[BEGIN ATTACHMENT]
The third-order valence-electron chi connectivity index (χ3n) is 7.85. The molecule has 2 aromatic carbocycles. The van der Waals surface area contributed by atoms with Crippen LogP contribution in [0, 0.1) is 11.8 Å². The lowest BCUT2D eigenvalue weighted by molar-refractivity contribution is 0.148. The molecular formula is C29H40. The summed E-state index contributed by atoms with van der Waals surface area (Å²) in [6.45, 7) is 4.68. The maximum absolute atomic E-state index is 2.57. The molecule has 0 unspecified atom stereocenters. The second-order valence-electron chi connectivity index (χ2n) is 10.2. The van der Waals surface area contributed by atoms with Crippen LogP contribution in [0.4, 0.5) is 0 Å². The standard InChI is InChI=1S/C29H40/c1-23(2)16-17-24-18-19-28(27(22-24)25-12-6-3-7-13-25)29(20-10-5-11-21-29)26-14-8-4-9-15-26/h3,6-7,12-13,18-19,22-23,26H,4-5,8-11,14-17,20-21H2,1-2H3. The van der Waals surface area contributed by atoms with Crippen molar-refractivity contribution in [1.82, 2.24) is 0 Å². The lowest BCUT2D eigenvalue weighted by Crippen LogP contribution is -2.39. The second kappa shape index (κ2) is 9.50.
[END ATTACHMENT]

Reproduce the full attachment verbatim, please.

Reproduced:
The third-order valence-electron chi connectivity index (χ3n) is 7.85. The molecule has 2 aromatic carbocycles. The van der Waals surface area contributed by atoms with Crippen LogP contribution in [0, 0.1) is 11.8 Å². The lowest BCUT2D eigenvalue weighted by molar-refractivity contribution is 0.148. The molecular formula is C29H40. The summed E-state index contributed by atoms with van der Waals surface area (Å²) in [6.45, 7) is 4.68. The maximum absolute atomic E-state index is 2.57. The molecule has 0 unspecified atom stereocenters. The second-order valence-electron chi connectivity index (χ2n) is 10.2. The van der Waals surface area contributed by atoms with Crippen LogP contribution in [0.4, 0.5) is 0 Å². The standard InChI is InChI=1S/C29H40/c1-23(2)16-17-24-18-19-28(27(22-24)25-12-6-3-7-13-25)29(20-10-5-11-21-29)26-14-8-4-9-15-26/h3,6-7,12-13,18-19,22-23,26H,4-5,8-11,14-17,20-21H2,1-2H3. The van der Waals surface area contributed by atoms with Crippen molar-refractivity contribution in [1.82, 2.24) is 0 Å². The lowest BCUT2D eigenvalue weighted by Crippen LogP contribution is -2.39. The second kappa shape index (κ2) is 9.50.